This is a big one. No real publisher or agency will ever ask you for money. These fakers will nearly always ask you to pay for some "expenses" yourself, such as the following:
- The editor's fee: they'll say they're happy to publish your work, but you have to pay for editing.
- The feedback fee: some agencies will say they don't want to publish your book but ask you to send money for them to give you "detailed feedback."
- Printing costs: no real publisher will ever ask the writer to pay for printing.
The whole point of a publisher is to cover the costs of editing, proofreading, printing, shipping, and advertising. That's why they get most of the profits. If they ask for money, they're frauds.
2. They Can't Provide a List of Authors They Represent
If you've found someone willing to represent your work, they should have no problem providing a list of authors they are already working with. Most of the time, you shouldn't even have to ask, as they'd usually have a list on their website.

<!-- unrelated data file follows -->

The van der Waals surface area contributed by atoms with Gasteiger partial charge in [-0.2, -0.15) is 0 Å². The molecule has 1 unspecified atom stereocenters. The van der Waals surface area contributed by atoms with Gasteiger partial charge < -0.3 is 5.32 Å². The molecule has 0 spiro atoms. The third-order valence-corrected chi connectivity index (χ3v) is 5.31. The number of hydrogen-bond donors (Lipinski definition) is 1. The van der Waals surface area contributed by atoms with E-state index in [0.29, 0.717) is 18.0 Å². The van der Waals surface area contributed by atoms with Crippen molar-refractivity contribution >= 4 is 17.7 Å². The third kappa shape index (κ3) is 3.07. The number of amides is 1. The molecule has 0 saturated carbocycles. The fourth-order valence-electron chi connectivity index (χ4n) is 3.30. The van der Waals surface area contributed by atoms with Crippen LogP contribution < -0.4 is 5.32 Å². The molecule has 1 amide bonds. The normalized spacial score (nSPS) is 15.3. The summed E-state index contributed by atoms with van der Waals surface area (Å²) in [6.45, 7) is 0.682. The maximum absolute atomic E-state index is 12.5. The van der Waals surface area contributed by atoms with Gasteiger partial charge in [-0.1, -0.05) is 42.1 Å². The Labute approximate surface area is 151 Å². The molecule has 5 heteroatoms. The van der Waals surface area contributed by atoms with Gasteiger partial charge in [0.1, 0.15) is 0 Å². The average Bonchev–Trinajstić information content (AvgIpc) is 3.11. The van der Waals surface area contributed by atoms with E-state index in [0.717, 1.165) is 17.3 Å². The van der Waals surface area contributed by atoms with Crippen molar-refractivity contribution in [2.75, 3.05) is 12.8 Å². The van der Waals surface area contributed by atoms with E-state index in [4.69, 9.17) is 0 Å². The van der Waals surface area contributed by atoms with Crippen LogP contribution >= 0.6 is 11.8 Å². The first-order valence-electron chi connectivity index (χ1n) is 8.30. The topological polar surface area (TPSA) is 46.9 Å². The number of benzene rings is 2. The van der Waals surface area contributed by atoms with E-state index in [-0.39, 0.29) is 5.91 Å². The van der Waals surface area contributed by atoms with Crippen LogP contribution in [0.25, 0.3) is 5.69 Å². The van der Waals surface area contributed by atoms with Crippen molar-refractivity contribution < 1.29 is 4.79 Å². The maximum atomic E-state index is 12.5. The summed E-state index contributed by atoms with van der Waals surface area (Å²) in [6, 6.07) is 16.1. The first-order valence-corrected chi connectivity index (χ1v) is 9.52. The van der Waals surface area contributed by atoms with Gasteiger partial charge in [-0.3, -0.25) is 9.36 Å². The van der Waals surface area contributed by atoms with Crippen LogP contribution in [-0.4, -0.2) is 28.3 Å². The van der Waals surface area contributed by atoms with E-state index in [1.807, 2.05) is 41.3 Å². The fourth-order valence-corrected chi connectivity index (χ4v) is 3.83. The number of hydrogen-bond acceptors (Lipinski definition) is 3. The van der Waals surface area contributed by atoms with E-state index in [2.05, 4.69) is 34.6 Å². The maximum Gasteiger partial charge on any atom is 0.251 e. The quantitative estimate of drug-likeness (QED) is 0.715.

When I was dealing with the fake agency, I asked them to send me a list of authors who they were working with, and they stopped replying.
This is so effective because it's so easy to check it. If they give you names, you can easily find the names on the internet, check out their work, and match the name of their publisher to the name you're dealing with. Genuine companies will have no problems sending you this data.
3. Clues on Their Website
The easiest way for scammers to work is by creating a website, coming up with a genuine-sounding name for an agent or publisher, and sticking an email address in the "Contact Us" section with which they can communicate with hopeful writers. However, a fake website has a lot of clues. Check their page for these dead giveaways:
- "WRITERS WANTED." Real publishers and agents are swamped with manuscripts every single day. They rarely advertise for more.